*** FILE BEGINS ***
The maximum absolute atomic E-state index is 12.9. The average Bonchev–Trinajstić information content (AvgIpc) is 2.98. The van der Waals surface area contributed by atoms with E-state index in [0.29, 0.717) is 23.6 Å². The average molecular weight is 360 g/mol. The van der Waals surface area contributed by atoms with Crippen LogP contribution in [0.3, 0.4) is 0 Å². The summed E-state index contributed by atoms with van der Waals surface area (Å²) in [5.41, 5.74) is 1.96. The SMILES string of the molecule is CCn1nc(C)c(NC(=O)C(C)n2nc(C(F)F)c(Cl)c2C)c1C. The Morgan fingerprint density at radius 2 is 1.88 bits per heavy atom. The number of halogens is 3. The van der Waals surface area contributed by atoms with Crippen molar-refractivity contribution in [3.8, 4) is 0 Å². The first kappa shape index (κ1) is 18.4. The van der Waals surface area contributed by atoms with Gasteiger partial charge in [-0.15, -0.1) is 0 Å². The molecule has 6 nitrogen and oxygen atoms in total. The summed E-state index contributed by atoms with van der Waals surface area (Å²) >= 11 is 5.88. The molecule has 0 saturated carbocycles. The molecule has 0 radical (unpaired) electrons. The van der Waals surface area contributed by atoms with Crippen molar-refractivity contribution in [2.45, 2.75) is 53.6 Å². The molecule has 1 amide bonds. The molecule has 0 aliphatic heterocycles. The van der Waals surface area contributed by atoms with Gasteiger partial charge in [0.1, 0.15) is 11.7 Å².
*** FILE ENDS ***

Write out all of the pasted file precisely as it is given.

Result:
The maximum absolute atomic E-state index is 12.9. The average Bonchev–Trinajstić information content (AvgIpc) is 2.98. The van der Waals surface area contributed by atoms with E-state index in [0.29, 0.717) is 23.6 Å². The average molecular weight is 360 g/mol. The van der Waals surface area contributed by atoms with Crippen LogP contribution in [0.3, 0.4) is 0 Å². The summed E-state index contributed by atoms with van der Waals surface area (Å²) in [5.41, 5.74) is 1.96. The SMILES string of the molecule is CCn1nc(C)c(NC(=O)C(C)n2nc(C(F)F)c(Cl)c2C)c1C. The Morgan fingerprint density at radius 2 is 1.88 bits per heavy atom. The number of halogens is 3. The van der Waals surface area contributed by atoms with Crippen molar-refractivity contribution in [3.8, 4) is 0 Å². The first kappa shape index (κ1) is 18.4. The van der Waals surface area contributed by atoms with Gasteiger partial charge in [-0.15, -0.1) is 0 Å². The molecule has 6 nitrogen and oxygen atoms in total. The summed E-state index contributed by atoms with van der Waals surface area (Å²) >= 11 is 5.88. The molecule has 0 saturated carbocycles. The molecule has 0 radical (unpaired) electrons. The van der Waals surface area contributed by atoms with Crippen molar-refractivity contribution in [2.45, 2.75) is 53.6 Å². The molecule has 1 amide bonds. The molecule has 0 aliphatic heterocycles. The van der Waals surface area contributed by atoms with Gasteiger partial charge in [0.1, 0.15) is 11.7 Å².